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Tresh v. Colvin

United States District Court, D. Massachusetts

August 9, 2017

STEPHANIE WALLACE TRESH, Plaintiff,
v.
CAROLYN W. COLVIN, Defendant.

          MEMORANDUM & ORDER

          Nathaniel M. Gorton United States District Judge

         Pro se plaintiff Stephanie Tresh (“plaintiff” or “Tresh”) filed this action appealing the denial of her application for disability benefits against defendant Carolyn W. Colvin, Acting Commissioner of the Social Security Administration (“the Commissioner”). This Court will treat plaintiff's letter to the Court (Docket No. 20) dated April 24, 2017, purporting to be a status report, as a motion to reverse the decision of the Commissioner. Also pending before the Court is defendant's motion to affirm. For the reasons that follow, the motion to reverse will be denied and the motion to affirm will be allowed.

         I. Background

         A. Employment History and Alleged Disability

         Tresh was born in 1967 and resides in Massachusetts. After high school, Tresh worked as an accounting assistant, office assistant and office manager full time while taking college courses at night. After earning her associate's degree in marketing and design, she worked as an intern web designer and later as a full time employee. After obtaining her bachelor's degree in business management, she worked as a web designer for six years.

         Tresh explains that, in 2005, while she was pregnant with her second child, she began experiencing back pain. Eventually she was diagnosed as having a herniated disc. She was treated with steroid shots which made the pain more bearable but did not resolve her symptoms completely.

         According to Tresh, in 2006 she was also diagnosed with rheumatoid arthritis (“RA”) and, although it was treated, she still had daily joint pain. She was further found to suffer from fibromyalgia and Reynaud disease, apparently related to her RA.

         After her second child was born, Tresh began experiencing migraine headaches which resulted in vomiting and sensitivity to light. Tresh explains that she went to emergency rooms for the migraines because intravenous medication was the only successful treatment. In 2011, she was hospitalized for complex migraines.

         Plaintiff asserts that, because of her health problems and her caretaking responsibilities for two young children, she quit her employment. She has allegedly tried several treatment regimens for her various ailments with only moderate or intermittent success.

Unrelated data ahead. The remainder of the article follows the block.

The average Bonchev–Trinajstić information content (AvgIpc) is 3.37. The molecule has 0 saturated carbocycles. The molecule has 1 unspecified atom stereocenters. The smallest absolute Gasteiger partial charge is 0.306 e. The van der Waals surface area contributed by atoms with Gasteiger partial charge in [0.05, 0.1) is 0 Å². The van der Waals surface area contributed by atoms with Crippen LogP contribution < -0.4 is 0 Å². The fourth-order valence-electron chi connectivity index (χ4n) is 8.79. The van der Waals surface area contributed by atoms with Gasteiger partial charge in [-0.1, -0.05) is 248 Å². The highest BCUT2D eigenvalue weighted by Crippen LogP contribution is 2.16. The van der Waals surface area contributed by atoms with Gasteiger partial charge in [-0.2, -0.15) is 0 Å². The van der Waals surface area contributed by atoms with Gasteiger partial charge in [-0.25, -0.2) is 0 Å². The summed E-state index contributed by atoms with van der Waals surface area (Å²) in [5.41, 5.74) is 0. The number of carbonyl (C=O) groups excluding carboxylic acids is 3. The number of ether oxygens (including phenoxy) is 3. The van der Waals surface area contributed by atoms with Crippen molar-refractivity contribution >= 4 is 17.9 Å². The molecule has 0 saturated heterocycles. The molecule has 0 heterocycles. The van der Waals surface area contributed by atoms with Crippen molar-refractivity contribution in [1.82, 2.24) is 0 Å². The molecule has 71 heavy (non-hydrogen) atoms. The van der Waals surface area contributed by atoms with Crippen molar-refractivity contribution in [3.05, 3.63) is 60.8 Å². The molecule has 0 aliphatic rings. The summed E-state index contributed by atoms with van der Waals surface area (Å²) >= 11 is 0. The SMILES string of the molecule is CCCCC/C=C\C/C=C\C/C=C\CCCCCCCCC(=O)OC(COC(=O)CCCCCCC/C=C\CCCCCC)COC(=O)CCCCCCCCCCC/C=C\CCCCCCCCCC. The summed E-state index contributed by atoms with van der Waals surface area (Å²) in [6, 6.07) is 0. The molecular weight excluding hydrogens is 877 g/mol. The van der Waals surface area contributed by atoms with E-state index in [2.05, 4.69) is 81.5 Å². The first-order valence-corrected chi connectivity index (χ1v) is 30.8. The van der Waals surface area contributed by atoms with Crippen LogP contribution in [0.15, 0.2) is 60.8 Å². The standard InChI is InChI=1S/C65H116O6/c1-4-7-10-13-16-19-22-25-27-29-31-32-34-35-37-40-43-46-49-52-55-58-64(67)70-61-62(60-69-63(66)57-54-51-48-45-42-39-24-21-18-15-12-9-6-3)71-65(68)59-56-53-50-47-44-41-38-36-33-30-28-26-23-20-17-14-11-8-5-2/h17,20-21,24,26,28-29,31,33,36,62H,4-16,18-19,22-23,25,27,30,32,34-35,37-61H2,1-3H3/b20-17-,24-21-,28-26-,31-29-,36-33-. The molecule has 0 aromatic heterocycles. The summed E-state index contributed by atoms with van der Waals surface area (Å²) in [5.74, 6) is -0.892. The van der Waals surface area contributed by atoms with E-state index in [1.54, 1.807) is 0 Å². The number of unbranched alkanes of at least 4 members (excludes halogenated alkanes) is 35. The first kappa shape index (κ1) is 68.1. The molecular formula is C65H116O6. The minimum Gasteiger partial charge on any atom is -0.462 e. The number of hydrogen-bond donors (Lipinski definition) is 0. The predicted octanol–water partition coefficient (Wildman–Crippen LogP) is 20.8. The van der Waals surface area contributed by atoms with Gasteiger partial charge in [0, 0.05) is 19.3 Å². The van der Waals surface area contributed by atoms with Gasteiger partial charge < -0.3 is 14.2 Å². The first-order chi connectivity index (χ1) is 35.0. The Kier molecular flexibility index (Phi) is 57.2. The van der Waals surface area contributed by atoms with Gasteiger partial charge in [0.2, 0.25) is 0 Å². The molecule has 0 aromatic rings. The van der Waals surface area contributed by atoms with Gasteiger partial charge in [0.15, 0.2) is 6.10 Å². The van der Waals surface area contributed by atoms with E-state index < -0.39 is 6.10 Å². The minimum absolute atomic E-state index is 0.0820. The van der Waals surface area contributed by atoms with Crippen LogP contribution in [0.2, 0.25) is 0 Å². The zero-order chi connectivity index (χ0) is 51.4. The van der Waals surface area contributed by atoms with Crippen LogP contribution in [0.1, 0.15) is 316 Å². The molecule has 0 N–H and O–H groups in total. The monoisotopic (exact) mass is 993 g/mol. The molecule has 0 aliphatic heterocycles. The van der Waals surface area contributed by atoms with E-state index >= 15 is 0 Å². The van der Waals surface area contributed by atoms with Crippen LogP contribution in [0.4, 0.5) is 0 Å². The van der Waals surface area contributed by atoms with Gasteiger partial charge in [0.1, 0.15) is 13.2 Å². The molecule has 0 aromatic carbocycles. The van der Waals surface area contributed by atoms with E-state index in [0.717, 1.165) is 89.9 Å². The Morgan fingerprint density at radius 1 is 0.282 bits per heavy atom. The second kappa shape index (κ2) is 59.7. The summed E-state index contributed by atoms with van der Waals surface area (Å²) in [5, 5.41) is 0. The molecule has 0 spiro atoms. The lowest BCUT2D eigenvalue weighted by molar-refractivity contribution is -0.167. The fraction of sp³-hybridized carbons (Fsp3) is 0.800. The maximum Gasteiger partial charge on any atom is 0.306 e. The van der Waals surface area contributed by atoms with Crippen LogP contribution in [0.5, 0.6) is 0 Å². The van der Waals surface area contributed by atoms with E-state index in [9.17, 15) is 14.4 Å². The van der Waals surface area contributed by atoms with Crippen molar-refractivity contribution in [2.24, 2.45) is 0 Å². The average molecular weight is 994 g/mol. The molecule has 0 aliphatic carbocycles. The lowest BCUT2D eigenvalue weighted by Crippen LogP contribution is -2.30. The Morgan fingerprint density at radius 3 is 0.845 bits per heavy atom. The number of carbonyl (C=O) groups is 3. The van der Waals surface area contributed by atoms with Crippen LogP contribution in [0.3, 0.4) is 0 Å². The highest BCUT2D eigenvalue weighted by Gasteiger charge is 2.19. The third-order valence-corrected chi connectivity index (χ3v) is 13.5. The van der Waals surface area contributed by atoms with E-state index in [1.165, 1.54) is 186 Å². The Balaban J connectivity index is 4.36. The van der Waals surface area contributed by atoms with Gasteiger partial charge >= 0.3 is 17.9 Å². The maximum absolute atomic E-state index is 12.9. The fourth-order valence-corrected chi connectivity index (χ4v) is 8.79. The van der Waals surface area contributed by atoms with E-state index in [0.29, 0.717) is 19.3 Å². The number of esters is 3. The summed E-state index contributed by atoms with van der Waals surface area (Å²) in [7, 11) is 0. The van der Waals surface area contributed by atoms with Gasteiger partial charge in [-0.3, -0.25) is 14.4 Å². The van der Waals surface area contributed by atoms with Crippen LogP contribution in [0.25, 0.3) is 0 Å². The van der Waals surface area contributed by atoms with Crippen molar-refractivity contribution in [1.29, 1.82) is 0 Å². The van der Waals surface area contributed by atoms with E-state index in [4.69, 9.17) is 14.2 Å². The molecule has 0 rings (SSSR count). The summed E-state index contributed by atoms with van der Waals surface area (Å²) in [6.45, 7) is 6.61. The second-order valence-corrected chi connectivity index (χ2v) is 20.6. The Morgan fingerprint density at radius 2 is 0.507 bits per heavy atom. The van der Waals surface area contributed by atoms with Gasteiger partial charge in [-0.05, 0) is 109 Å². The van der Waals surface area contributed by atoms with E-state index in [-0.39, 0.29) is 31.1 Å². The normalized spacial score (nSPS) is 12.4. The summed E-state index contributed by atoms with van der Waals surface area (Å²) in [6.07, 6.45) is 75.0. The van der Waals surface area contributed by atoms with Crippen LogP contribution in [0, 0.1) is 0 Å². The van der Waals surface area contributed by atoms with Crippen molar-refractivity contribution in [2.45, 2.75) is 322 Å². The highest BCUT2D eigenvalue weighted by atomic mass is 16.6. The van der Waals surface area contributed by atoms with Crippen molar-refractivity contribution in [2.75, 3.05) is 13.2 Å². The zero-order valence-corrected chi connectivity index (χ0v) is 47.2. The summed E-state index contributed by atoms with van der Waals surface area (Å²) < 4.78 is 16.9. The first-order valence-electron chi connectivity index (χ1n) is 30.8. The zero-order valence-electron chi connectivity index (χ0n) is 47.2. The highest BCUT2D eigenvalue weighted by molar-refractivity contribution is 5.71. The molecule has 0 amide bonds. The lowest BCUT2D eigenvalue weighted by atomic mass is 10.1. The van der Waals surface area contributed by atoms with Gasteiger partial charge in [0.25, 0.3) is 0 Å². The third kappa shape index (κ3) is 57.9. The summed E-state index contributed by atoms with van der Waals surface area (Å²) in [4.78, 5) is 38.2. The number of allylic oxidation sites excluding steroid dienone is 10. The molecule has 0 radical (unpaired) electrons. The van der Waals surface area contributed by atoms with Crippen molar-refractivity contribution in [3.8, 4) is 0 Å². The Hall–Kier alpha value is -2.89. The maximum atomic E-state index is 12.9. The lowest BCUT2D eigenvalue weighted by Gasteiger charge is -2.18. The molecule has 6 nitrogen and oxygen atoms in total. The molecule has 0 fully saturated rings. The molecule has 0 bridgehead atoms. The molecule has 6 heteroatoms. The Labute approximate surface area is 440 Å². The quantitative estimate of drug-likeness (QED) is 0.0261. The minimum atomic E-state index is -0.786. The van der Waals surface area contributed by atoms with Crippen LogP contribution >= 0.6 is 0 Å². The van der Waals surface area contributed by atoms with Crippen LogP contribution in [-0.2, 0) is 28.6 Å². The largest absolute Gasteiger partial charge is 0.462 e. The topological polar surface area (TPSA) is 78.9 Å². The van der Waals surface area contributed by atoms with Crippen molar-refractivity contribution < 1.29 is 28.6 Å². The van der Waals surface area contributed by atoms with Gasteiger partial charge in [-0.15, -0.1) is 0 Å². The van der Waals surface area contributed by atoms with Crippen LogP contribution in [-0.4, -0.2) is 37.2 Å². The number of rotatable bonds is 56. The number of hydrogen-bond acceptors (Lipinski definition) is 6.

B. Procedural Background

         In December, 2012, plaintiff filed an application for Social Security disability insurance (“SSDI”) benefits under Title II of the Social Security Act in which she alleges that she became disabled in November, 2007 because of the ailments described above. In February, 2013, the Social Security Administration (“SSA”) denied her claim and the following August her claim was again denied after reconsideration.

         Plaintiff filed a request for a hearing in October, 2013. A hearing was held before Administrative Law Judge Eric Eklund (“the ALJ”). Plaintiff was represented by counsel. An impartial vocational expert also testified at the hearing. The ALJ found that plaintiff was not disabled as defined by the Social Security Act (“the Act”). 42 U.S.C. § 405(g). Plaintiff timely filed a request for review with the Appeals Council. That request was denied in November, 2015, rendering the ALJ's determination a final decision subject to judicial review. See Da Rosa v. Sec'y of Health & Human Servs., 803 F.2d 24, 25 (1st Cir.1986).

         Plaintiff filed her complaint with this Court in April, 2016. The Commissioner filed a motion to dismiss for lack of prosecution in April, 2017. Plaintiff's status report filed in June, 2017, referred to above, is treated as a motion to reverse the Commissioner's decision. The Commissioner filed a motion to affirm in July, 2017. Both motions are the subject of this memorandum.

         II. Social Security Disability Insurance Appeal ...


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